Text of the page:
Changing your diet to help manage pain syndromes

Eoin Roe, Chiropractic

Call 087 958 2362

Many of you will be aware of fibromyalgia, polymyalgia rheumatica or ME/CFS (Myalgic Encephalomyelitis/Chronic fatigue Syndrome). These conditions present with diffuse, often severe pain and fatigue and can be completely debilitating.

The diagnosis is often made after a significant period of time and is a diagnosis of exclusion, meaning that other causes have been ruled out.  

As these conditions can be difficult to diagnose, they are often undiagnosed for many years.

For people with a pain syndrome, or who are having a pain sensation from a stimulus that should not be painful, it is hard to understand where the pain is coming from.

To help explain why it occurs, I am going to delve into the neurology of pain and the relationship between poor mitochondrial function and pain.

The first thing to understand is that pain is a brain based perception – this does not mean that it is all in your head, as the pain for the person suffering is very real – but there is complex neurology involved in the perception of pain. Pain is easy to understand if there is a noxious stimuli – for example you get a thorn in your finger and when you remove the thorn the pain goes away. It is harder to understand when this noxious stimuli is not there.

The nervous system works by passing electrical signals along a pathway. For example if someone touches your hand, pressure sensors (special neurons) in your skin will reach a certain electrical threshold and a signal will be sent to your brain. At all times your neurons have a resting potential. If stimulated enough to reach threshold, the neuron will fire and then return to resting potential, which will in turn activate the next neuron in the chain until the signal reaches your brain.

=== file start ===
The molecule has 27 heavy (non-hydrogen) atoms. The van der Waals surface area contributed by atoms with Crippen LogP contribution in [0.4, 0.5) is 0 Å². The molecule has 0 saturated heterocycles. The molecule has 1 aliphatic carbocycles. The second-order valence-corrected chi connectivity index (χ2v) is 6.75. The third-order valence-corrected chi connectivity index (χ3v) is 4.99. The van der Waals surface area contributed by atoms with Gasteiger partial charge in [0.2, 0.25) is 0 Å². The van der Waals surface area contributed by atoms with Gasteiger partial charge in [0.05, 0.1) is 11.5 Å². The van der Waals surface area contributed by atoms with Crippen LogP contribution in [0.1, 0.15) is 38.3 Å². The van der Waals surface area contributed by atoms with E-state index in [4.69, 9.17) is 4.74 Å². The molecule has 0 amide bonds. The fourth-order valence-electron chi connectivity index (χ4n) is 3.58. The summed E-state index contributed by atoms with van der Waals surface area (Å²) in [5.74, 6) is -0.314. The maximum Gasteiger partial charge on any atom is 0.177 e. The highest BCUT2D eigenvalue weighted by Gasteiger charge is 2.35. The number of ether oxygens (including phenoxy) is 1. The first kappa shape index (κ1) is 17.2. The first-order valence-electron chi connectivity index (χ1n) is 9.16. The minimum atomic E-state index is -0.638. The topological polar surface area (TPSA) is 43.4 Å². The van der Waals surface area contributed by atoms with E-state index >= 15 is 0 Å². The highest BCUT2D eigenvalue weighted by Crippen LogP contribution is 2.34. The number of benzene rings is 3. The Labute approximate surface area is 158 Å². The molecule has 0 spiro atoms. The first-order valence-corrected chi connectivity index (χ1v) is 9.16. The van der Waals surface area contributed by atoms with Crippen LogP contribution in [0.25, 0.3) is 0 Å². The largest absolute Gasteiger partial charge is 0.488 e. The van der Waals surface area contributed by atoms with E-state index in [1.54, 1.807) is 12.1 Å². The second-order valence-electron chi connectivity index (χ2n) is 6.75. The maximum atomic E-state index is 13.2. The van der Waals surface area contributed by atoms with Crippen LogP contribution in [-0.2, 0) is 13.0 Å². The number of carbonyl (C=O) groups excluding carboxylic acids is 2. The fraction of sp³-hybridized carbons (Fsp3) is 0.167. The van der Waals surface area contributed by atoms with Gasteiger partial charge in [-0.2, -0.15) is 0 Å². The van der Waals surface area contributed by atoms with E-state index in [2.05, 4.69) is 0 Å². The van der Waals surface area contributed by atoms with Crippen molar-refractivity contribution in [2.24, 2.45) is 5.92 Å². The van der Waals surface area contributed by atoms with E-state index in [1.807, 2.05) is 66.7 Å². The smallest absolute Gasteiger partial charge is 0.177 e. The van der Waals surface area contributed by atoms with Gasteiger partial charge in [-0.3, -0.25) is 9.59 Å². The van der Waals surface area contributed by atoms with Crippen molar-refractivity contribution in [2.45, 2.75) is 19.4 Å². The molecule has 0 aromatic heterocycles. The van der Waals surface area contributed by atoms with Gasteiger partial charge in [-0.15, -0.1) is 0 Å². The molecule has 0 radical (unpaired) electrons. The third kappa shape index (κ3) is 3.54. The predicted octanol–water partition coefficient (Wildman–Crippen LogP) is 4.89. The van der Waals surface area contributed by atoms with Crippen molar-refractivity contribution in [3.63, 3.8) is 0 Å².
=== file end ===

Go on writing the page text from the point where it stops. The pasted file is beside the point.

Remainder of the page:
The neurons maintain this membrane potential by pumping ions (different charged particles) in and out of the neuron. In order for the neurons to pump these ions, they require energy from the mitochondria within the cells: The mitochondria get their energy from our diet so what we eat has a big part to play in how we experience pain.

How mitochondrial function influences pain syndromes: Imagine a situation where someone’s mitochondrial function is not working efficiently – they can end up in a situation where their neurons cannot get back to the usual resting potential because there is not enough energy to run the pumps that achieve this and their resting potential may be closer to the threshold. This means that even a very small stimulus will make that neuron fire and a pain signal will be sent. This phenomenon is not only related to pain but can be present in any condition where there is hypersensitivity to anything – touch, sound, light and so on.

Mitochondria are also needed for neurons to remain healthy and function well. One of the best ways to support this is with exercise, which can be challenging when a person is suffering with pain and fatigue.

The good news is that there are specific diets like the ketogenic diet that can help your mitochondria to function better. By shifting to a diet that is higher in fat and low in carbohydrate, we can start to supply the cells in our body with a less inflammatory fuel called ketones.

Jumping straight into a ketogenic diet can be difficult, especially if you have been eating a diet that is very high in carbohydrates and sugar. One good way to see how this approach will help you is to start with a carbohydrate exclusion – this is a simple elimination diet and can be done without a huge change to a normal healthy diet.  You can download a free copy of the two-week carb exclusion diet at

Eoin Roe is a Certified Functional Medicine Practitioner and Chiropractor based in Skibbereen. Please feel free to contact him through or on 028 62081.

WCP Staff

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